Posted by Luke | Permanent link | File under: android, arch

Sat Apr 30 02:34:02 UTC 2011

New PogoPlug Article Posted - SSH Configuration

The PogoPlug SSH configuration article is finally posted! If you're just joining us, this series of articles documents my adventures setting up my PogoPlug with Debian Linux and running this website on it. I have two other PogoPlug articles planned, with one of them about halfway done.

Now, time to get started on Ludum Dare 20: It's Dangerous to Go Alone! Take This!

Posted by Luke | Permanent link | File under: ssh, pogoplug

Thu Apr 28 14:24:29 UTC 2011

Pyweek 12 results and Ludum Dare 20

Well Pyweek was a bust. I didn't get a whole lot done despite having some free time at the beginning, and then halfway through the week I lost all my free time so it was dead in the water. The theme was Nine Times, and I had planned a fairly simple war strategy game where the player would be able to fight the nine most important battles of western civilization. So as you can imagine, I may have spent way too much time trying to decide which battles I should use instead of coding. I did manage to finish a map for the Battle of Salamis, a menu, and a little bit of the logic. Not enough, unfortunately, to even play, let alone submit.

Anyway, Ludum Dare 20 is just around the corner now, so I've got a shot to redeem myself. Theme voting is underway, and this time I have no idea what's likely to win. Instead of Pyweek's five possible themes, Ludum Dare has over 100! That helps, I think, because you can't think too hard ahead of time until the final round of voting (which should start later today), where the top themes from the previous rounds are pitted against one another.

So that's what's up for the weekend. Don't wish me luck this time, because it didn't work last time!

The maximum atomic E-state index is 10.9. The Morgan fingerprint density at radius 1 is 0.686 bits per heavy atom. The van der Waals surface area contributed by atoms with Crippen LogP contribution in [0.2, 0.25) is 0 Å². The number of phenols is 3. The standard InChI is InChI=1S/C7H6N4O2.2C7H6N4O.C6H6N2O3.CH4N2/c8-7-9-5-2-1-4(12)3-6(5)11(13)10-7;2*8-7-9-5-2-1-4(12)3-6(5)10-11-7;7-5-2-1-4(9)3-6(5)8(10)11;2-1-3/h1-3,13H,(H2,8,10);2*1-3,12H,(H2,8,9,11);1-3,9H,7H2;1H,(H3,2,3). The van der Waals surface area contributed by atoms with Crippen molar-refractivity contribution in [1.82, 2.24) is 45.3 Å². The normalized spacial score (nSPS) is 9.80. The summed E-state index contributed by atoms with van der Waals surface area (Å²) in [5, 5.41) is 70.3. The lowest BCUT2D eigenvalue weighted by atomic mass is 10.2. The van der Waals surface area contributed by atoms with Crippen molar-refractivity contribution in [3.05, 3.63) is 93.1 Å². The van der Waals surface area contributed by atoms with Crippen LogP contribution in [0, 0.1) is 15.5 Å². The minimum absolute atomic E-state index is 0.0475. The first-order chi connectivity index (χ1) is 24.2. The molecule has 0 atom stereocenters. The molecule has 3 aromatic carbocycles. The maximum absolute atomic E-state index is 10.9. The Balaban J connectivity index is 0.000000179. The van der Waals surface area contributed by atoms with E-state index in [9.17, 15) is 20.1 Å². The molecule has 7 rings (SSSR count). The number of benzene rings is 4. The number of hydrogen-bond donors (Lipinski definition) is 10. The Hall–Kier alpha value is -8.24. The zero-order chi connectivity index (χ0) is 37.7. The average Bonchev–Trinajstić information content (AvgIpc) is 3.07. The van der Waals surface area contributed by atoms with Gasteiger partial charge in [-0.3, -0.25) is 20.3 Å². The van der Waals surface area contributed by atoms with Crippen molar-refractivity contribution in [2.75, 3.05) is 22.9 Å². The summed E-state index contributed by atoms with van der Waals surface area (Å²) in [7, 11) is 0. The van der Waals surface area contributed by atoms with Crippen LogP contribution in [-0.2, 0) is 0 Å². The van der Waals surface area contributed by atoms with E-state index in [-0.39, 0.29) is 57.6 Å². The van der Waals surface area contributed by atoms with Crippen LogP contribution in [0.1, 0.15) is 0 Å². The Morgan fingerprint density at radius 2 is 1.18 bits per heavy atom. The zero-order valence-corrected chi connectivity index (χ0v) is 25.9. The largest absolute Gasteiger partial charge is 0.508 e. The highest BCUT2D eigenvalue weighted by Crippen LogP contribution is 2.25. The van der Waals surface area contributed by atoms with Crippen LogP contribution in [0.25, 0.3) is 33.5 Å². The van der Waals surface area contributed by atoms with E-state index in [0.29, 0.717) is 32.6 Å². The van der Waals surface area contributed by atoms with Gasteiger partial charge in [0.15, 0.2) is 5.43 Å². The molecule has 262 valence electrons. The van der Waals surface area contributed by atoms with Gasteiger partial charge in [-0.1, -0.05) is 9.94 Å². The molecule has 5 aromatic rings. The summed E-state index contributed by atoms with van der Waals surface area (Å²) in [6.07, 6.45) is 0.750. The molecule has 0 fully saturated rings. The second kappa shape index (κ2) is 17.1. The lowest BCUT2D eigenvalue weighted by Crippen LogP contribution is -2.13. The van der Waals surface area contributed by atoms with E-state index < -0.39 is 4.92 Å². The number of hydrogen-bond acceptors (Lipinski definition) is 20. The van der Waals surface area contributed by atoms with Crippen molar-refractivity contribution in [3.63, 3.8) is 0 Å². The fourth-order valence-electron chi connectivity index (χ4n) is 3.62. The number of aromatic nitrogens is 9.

Posted by Luke | Permanent link | File under: programming, competition, ludumdare

Sat Apr 2 05:08:11 UTC 2011

PyWeek 12

Ah, just barely caught it in time! PyWeek starts in 19 hours at the time of this writing, and it should be quite an interesting one. The theme is not chosen until the shotgun start, but here are the five choices:

  • Coughlin Brothers Mortuary
  • A Fry Cook on Venus
  • Warm and Soft
  • Sausage King
  • Nine Times

Now, sharp-eyed children of the 80's (or earlier) will recognize at least a couple of those from Ferris Bueller's Day Off. Some interesting possibilities here! Coughlin Brothers Mortuary immediately brings to mind zombies, which everyone seems to love...though I find them a tad overdone. A Fry Cook on Venus sounds fun for a space setting, but seems a bit limited. Sausage King has plenty of potential, but Warm and Soft and Nine Times are wide open for interpretation, so those earned my top two votes.

I'm woefully unprepared for this, unfortunately. I've tinkered with PyGame and Pyglet in the past, about the same amount. Of course this is not to mention that I've still only dabbled with Python, never writing a program more than a couple hundred lines long. I'll probably do a little refresher with PyGame. Hopefully I'll get to submit something simple and ugly just to produce something playable, as it's been some time since I've done that. Wish me luck!

Posted by Luke | Permanent link | File under: programming, competition

Wed Mar 2 05:56:58 UTC 2011

Programming Fonts